Several years ago two artists told me that their agencies were not paying them revenue for their art being licensed. Their agents insisted that the art had not been licensed and yet the artists saw their art on products in stores. In one case, the artist was able to get monies owed by hiring an attorney. In the other case, the artist found out that her copyright was infringed upon and the art was illegally used. It is important that artists be constantly looking for their art on products in stores and on the Internet. And, getting their friends to help. That may be the only way that an artist finds out that their copyright has been infringed upon.

In the article “Hot Words to look out for in contracts” art licensing agent Lance Klass of Porterfield’s Fine Art Licensing discusses the word “assign” and the consequence when used in any art/agency or licensee contract. He wrote “. . . when you see the hot word “assignment”, make certain that you’re not assigning the copyright or all reproduction rights to your artwork as a part of the agreement. If you do, it’s lost to you forever. Other people will control the reproduction rights to your art, and you’ll actually have to ask their permission to reproduce the art that you created.”

Lance relates a couple of horror stories that artists endured by signing bad contracts in his article “How to Avoid the Most Common Mistakes in Licensing Your Art”. In one example, Lance said “. . . This agency, which just happened to be owned and operated by the same people who owned and operated the publishing company, gave itself the exclusive right to publish any or all of the artist’s work for the next five years and to sublicense his art to anyone they wished, whenever they wished”. He stated, “If there’s any one piece of advice I could give an artist about to enter a legal agreement, it is to read every single line in the contract and make sure that you totally understand it. I know that isn’t easy for most people, but don’t get in the water if you don’t want to get wet. If you find that there are sections or sentences that aren’t written clearly, don’t say what you want, take away a bit more of your rights than you feel you want to give, or if any of it seems confusing or contradictory, have the company rewrite it in plain English. . . . But don’t let this stop you from promoting your art for license. Most companies are quite reputable and many contracts are completely understandable by the average human. Just make sure you read every word, and know what it means”.

• Unfair contract terms and business practices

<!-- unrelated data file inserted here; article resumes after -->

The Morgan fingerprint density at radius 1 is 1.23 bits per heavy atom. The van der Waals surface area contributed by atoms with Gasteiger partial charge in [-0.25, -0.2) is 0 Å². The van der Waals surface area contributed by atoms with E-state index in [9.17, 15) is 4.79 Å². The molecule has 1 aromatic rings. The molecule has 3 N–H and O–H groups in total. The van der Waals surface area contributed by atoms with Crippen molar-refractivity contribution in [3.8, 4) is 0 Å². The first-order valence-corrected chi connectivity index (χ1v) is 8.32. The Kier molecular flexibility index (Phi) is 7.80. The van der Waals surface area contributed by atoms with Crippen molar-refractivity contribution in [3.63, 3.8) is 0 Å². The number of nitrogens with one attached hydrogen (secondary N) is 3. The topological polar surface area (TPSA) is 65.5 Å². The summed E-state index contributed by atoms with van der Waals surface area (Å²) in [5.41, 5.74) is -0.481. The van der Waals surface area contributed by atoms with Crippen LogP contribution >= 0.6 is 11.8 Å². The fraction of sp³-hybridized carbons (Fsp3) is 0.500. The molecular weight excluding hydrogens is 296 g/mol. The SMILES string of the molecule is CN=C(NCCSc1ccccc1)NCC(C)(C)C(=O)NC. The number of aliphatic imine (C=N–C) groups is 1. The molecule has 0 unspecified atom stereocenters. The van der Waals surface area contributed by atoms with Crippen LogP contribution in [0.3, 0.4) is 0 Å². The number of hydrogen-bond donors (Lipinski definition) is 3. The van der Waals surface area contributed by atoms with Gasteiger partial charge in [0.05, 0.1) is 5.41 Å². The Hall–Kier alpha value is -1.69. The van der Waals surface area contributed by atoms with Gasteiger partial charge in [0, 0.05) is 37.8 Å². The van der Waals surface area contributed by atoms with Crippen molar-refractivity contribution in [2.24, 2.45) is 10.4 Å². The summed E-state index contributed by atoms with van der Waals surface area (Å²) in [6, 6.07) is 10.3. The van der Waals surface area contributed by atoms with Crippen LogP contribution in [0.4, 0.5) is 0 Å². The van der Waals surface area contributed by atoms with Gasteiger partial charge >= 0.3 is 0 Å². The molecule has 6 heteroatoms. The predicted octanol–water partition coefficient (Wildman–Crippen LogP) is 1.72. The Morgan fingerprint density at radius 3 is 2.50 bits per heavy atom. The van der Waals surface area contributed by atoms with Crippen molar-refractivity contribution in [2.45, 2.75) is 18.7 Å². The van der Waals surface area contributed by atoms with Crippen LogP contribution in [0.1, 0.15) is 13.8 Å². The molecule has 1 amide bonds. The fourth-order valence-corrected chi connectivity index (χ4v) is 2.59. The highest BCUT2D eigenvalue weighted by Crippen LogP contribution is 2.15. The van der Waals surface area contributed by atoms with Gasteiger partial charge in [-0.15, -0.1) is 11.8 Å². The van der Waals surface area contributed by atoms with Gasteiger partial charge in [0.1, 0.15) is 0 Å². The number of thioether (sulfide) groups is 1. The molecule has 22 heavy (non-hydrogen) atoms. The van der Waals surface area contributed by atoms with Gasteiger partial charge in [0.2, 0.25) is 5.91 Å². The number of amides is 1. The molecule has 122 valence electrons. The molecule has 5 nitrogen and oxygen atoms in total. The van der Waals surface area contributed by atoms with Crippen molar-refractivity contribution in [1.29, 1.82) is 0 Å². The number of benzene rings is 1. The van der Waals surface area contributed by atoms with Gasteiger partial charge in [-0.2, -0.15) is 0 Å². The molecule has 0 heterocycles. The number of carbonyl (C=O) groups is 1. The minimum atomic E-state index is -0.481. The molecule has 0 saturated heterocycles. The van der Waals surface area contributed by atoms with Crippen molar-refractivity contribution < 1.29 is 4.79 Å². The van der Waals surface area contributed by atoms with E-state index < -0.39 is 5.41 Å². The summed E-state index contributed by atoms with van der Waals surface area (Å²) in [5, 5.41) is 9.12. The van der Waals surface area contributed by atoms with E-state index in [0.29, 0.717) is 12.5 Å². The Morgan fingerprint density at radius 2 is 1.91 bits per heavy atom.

Not all agencies have unfair terms in their art/agency contracts but some do. Terms that seem unfair to artists are usually in the contract because of the way the agent decides to operate the agency. For instance, a clause in the contract may state that the agent will make all decisions in licensing the art. That means that the artist has no say-so in what company manufacturers her/his art, will not have the opportunity to approve or not approve the licensee contract or even see it, and cannot approve the amount of royalties or flat licensing fee that will be paid for the use of the art. That is unfair to the artist. But, the artist may trust the agent to do a good job and is willing to sign the contract because she/he wishes to be represented by the agency. What is NOT acceptable is if the artist is blindsided and not aware that the terminology in the clause gives the agency that right. And, that is the reason why an art licensing attorney should be hired to point out unfair terms in the contract before it is signed. Note: Yes, there are agencies that have that clause in their contract.

Below are more contract terms and business practices (may not be in the contract) that may be construed as unfair to artists.

1. Artists do not get to see licensee contracts
A variation on the above unfair term is that an artist does not see the licensee contract but gets to approve or not approve the contract. The agent sends a form to the artist with the basic terms of the deal so that the artist can sign it for approval. Just like the above term, the artist must trust the agent that she/he makes sure that the clauses in the licensee contract is fair.

2. Agencies continues to receive commission after termination